It’s not a shock that Madison Bumgarner has never been on the disabled list before now. He’s a big horse of a man, made purely of muscle and tree sap. The only thing that’s prevented him from being sidelined is Bruce Bochy not letting him throw 400 innings in a year and, apparently, that he’s been steady on a dirt bike until now.
Bumgarner is on the DL after a dirt bike accident. He has bruised ribs and a Grade One or Two Strain of his shoulder AC joint. #SFGiants
— Henry Schulman (@hankschulman) April 21, 2017
The AC joint, for those of you at home who aren’t medical professionals, is at the top of your shoulder, and connects your shoulder blade and your clavicle. Bumgarner’s injured his left one, which is especially troublesome, given that he’s made his living and his legend with his left arm. This is not good news for either Bumgarner or his team.
San Francisco is currently 6-10 and in last place in the NL West. Their slow start has already done a number on their chances of making the postseason.
At its peak, we thought the Giants might finish 90-72. This morning, we thought the Giants would finish 84-78. Now, they have to try and survive two months without their best pitcher.
To put it bluntly, the Giants are in a whole world of trouble. They’ve still got Johnny Cueto, but Bumgarner is an incredible talent and replacing him with whichever depth option is called upon is extremely sub-optimal for a team that has real aspirations at a playoff spot. Bumgarner is supposedly going to be out for six to eight weeks, which translates to about mid-to-late-June. That’s two months without one of the ten best pitchers in the game.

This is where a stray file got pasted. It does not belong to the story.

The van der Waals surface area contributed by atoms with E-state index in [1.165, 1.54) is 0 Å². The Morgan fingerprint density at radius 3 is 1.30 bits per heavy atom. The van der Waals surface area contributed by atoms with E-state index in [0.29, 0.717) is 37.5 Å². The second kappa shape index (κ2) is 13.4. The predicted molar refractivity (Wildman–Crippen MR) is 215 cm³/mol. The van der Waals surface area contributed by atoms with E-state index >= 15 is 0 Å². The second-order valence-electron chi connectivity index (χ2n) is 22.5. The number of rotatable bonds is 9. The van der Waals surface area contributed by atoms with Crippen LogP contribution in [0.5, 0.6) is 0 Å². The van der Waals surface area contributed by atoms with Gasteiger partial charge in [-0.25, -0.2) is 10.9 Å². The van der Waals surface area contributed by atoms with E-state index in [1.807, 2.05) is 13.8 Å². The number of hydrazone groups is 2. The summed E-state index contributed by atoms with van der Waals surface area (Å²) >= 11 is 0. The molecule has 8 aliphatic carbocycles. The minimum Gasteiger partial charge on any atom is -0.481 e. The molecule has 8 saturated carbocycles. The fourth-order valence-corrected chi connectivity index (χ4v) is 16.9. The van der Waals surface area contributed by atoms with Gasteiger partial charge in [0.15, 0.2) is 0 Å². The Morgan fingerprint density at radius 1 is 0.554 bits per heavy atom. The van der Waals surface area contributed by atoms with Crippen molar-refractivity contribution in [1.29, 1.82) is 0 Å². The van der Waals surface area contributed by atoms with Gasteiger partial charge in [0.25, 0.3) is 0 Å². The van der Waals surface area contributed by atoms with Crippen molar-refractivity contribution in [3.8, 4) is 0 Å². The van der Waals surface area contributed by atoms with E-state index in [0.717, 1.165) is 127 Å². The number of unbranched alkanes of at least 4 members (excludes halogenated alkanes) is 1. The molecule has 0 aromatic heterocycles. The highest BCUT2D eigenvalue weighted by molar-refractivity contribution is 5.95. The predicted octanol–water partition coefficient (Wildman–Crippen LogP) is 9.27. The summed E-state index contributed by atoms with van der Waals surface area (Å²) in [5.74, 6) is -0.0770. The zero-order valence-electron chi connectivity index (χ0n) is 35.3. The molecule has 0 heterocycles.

Shoulder injuries are especially troublesome for pitchers. They have a habit of flaring up again and having lingering effects. Bumgarner could come back on schedule, but there’s no promise he’ll be the same as he was before, and there’s no problem he won’t aggravate his shoulder again at some point down the stretch. If the Giants are to have success in the playoffs, there are few better assets to have then than him.
Internal candidates like Ty Blach or Chris Stratton (Stratton was just recalled from Triple-A, for what it’s worth) could replace him for the time being, but they’re no Bumgarners. The domino effect goes further, too. Bumgarner typically provides length for the Giants, and his replacements will likely leave more work for the San Francisco bullpen.
The Giants as a team are hitting just .233/.294/.366 so far this year. We know for a fact that they’re almost certainly better than that. They’ll be banking on the offense picking up just as they suffer a massive blow to their pitching staff. They’re already four games under .500, though, and the NL West is looking like a tough cookie this year. The Rockies are better, and the Diamondbacks are playing like their hair is on fire. The Dodgers are the Dodgers.
Besides Buster Posey, Madison Bumgarner is pretty much the last player that the Giants can afford to lose right now. No team is ever well-equipped enough to absorb the loss of a true ace, but the Giants simply aren’t deep in this department. If Bumgarner’s absence drags on longer than those 6-8 weeks, then they may be done for.
San Francisco has always seemed to just hang on by the skin of their teeth, to always have a new scrappy infielder to call up and just enough prospect depth to fetch a starter to bolster a rotation that always seems to be in need of another arm. They’ll now be tested like never before. Bumgarner has always been there to shoulder the load. Not this time.
It’s April 21st, and the Giants already have a crisis on their hands.
Nick is a columnist at FanGraphs, and has written previously for Baseball Prospectus and Beyond the Box Score. Yes, he hates your favorite team, just like Joe Buck. You can follow him on Twitter at @StelliniTweets, and can contact him at stellinin1 at gmail.